Whether you’re a musician, a writer, or an interior designer, you are an artist, and your creations take time and effort to develop. However, some customers and people, in general, don’t seem to appreciate your unique creativity.
Everyone wants a beautiful home (and some are willing to pay for it), but what they fail to understand is that each interior design creation is unique. As an interior designer, you use your skills, knowledge, and experience to deliver a one-of-a-kind expression that fits the space and the people. However, the moment the project is completed, there’s a high chance you’ll see your concept everywhere without any credit to the creator so it is best to understand how to legally protect your interior design proposals and presentations so that this doesn’t happen to you.
In some cases, you don’t even have to implement the project. It’s enough to do the presentation or submit the concept for approval. There have been cases when customers take the idea and found a different designer (typically cheaper) to implement it.
Furthermore, there is the issue of social media sharing and DIY websites that completely trample an author’s right to be credited for their creation. Regardless of how you choose to look at it, the world of interior design has a blatant Intellectual Property (IP) problem.
3 Ways to Legally Protect Your Design Proposals and Presentations
For now, there aren’t that many things you can do, but there is still some hope. Numerous interior designers have raised this problem with their representatives, so the matter is gathering more attention. However, until legislators get a better grip of the situation, here are some of the things you can do to legally protect your interior design proposals and presentations:
1. Use the Current IP Tools
Original designs and concepts can be protected under copyright law (which extends internationally). Plus, a design or sketch doesn’t have to be published or even registered for copyright to be protected.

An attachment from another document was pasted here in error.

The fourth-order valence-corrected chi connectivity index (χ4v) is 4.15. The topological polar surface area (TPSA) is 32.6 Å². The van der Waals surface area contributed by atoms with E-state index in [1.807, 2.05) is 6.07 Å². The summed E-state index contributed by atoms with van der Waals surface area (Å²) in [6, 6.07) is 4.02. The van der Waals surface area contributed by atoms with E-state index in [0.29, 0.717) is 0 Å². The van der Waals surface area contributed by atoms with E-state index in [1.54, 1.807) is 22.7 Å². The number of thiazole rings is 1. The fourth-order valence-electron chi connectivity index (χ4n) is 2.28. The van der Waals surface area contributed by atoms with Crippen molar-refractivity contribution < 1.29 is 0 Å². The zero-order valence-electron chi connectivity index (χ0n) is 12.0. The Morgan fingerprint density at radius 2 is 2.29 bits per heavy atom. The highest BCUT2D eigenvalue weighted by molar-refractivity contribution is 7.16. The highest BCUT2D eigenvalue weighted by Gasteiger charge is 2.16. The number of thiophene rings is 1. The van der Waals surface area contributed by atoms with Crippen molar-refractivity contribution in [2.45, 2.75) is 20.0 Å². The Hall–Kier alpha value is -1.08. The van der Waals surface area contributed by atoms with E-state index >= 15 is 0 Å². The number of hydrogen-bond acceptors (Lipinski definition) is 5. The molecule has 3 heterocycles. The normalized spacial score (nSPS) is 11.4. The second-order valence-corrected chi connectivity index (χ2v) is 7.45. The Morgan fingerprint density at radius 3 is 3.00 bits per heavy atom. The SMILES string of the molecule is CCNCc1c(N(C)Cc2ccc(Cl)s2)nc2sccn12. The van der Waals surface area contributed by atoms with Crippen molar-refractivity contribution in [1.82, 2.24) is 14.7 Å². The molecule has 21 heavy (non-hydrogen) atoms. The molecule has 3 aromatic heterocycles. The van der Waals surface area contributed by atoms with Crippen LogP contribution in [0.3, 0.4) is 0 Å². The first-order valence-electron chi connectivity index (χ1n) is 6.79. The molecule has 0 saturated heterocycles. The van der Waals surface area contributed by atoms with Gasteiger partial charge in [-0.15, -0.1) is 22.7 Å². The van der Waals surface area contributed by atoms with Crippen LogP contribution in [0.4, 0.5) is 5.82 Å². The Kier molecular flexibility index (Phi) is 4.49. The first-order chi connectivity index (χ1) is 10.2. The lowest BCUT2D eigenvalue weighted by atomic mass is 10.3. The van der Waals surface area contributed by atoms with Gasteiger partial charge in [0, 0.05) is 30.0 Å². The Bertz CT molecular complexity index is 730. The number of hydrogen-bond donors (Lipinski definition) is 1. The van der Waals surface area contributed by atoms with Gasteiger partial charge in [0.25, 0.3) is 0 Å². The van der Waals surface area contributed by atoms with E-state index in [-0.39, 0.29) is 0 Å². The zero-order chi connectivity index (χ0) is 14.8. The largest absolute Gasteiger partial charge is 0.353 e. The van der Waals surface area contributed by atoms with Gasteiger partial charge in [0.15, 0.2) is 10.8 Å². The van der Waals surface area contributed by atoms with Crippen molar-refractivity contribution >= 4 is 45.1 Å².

Still, if you do decide to take legal action, you will be going against your current or former customers (or people you once considered a good lead). This may give a bit of a negative reputation on the market, so make sure to pay attention to how you handle things. Plus, copyright suits tend to be expensive, over-complicated, and you don’t always get out of it victorious (especially if you’re fighting against a corporation).
2. Legal Documents
Another method you can use to protect your creations is to ask customers and leads to sign an NDA before a presentation. This is again, a bit difficult to implement especially with prospects. However, if you do decide to go this way, it’s best to hire a patent attorney to draft the documents and agreements. It may be a bit expensive, but it does help to cover all your bases in case of a dispute.
If all this sounds a bit too convoluted, you may practice the teaser method where you only present a small part of your project before signing the contract. Of course, not all customers will be happy to engage in a contractual obligation without seeing the whole thing first.
3. Document Security
You can protect your designs by making sure customers and leads can’t copy or save them into their own devices. Nowadays, you can find various software tools that help you share documents with just viewing rights. Also, you can choose who to share your files with, so only the people you’ve whitelisted can see. This limits any sharing that might have happened otherwise.
Your decor ideas need protection just like any other Intellectual Property item and now you know how to do so without stirring too much of a discussion. Still, some customers may not feel at ease with any of the methods described above. When this happens, you decide if you risk sharing your work without any protection. Sadly, you never know how things will turn out in the end.
Images Courtesy of Canva.